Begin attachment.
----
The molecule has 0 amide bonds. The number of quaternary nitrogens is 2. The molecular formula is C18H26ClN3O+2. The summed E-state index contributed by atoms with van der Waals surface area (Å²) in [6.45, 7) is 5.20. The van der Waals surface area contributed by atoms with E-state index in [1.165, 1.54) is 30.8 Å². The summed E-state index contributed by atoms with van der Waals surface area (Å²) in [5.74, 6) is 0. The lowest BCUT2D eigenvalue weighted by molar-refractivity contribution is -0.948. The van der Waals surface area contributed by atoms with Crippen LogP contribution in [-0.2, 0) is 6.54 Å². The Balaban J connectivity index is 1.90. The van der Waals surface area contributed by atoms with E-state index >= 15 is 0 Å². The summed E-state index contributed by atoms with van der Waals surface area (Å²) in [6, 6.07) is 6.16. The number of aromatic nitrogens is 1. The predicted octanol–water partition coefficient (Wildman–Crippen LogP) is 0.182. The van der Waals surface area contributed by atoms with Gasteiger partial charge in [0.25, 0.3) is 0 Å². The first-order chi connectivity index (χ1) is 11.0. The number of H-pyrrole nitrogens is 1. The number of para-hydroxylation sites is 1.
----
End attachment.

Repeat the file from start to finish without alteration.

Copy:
The molecule has 0 amide bonds. The number of quaternary nitrogens is 2. The molecular formula is C18H26ClN3O+2. The summed E-state index contributed by atoms with van der Waals surface area (Å²) in [6.45, 7) is 5.20. The van der Waals surface area contributed by atoms with E-state index in [1.165, 1.54) is 30.8 Å². The summed E-state index contributed by atoms with van der Waals surface area (Å²) in [5.74, 6) is 0. The lowest BCUT2D eigenvalue weighted by molar-refractivity contribution is -0.948. The van der Waals surface area contributed by atoms with Crippen LogP contribution in [-0.2, 0) is 6.54 Å². The Balaban J connectivity index is 1.90. The van der Waals surface area contributed by atoms with E-state index >= 15 is 0 Å². The summed E-state index contributed by atoms with van der Waals surface area (Å²) in [6, 6.07) is 6.16. The number of aromatic nitrogens is 1. The predicted octanol–water partition coefficient (Wildman–Crippen LogP) is 0.182. The van der Waals surface area contributed by atoms with Gasteiger partial charge in [0.25, 0.3) is 0 Å². The first-order chi connectivity index (χ1) is 11.0. The number of H-pyrrole nitrogens is 1. The number of para-hydroxylation sites is 1.